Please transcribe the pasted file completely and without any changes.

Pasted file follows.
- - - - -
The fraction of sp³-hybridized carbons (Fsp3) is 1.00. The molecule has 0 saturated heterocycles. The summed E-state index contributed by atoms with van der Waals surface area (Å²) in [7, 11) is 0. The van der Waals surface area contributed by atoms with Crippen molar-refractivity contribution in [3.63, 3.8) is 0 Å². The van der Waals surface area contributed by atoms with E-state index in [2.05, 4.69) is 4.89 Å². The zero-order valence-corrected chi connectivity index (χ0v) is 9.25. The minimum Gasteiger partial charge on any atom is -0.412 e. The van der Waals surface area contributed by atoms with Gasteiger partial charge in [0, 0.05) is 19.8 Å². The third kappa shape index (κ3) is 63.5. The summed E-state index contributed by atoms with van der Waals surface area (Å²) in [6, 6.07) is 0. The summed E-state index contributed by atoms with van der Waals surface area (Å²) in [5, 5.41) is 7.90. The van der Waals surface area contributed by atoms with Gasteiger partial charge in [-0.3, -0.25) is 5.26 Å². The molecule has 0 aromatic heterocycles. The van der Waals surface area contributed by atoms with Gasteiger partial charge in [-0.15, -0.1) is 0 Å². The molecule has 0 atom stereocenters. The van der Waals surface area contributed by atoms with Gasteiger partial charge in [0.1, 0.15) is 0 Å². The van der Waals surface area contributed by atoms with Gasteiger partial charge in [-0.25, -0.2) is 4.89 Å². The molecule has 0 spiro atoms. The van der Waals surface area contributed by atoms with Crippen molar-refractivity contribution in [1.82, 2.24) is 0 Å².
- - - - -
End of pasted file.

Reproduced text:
The fraction of sp³-hybridized carbons (Fsp3) is 1.00. The molecule has 0 saturated heterocycles. The summed E-state index contributed by atoms with van der Waals surface area (Å²) in [7, 11) is 0. The van der Waals surface area contributed by atoms with Crippen molar-refractivity contribution in [3.63, 3.8) is 0 Å². The van der Waals surface area contributed by atoms with E-state index in [2.05, 4.69) is 4.89 Å². The zero-order valence-corrected chi connectivity index (χ0v) is 9.25. The minimum Gasteiger partial charge on any atom is -0.412 e. The van der Waals surface area contributed by atoms with Gasteiger partial charge in [0, 0.05) is 19.8 Å². The third kappa shape index (κ3) is 63.5. The summed E-state index contributed by atoms with van der Waals surface area (Å²) in [6, 6.07) is 0. The summed E-state index contributed by atoms with van der Waals surface area (Å²) in [5, 5.41) is 7.90. The van der Waals surface area contributed by atoms with Gasteiger partial charge in [-0.3, -0.25) is 5.26 Å². The molecule has 0 aromatic heterocycles. The van der Waals surface area contributed by atoms with Gasteiger partial charge in [-0.15, -0.1) is 0 Å². The molecule has 0 atom stereocenters. The van der Waals surface area contributed by atoms with Gasteiger partial charge in [0.1, 0.15) is 0 Å². The van der Waals surface area contributed by atoms with Gasteiger partial charge in [-0.25, -0.2) is 4.89 Å². The molecule has 0 spiro atoms. The van der Waals surface area contributed by atoms with Crippen molar-refractivity contribution in [1.82, 2.24) is 0 Å².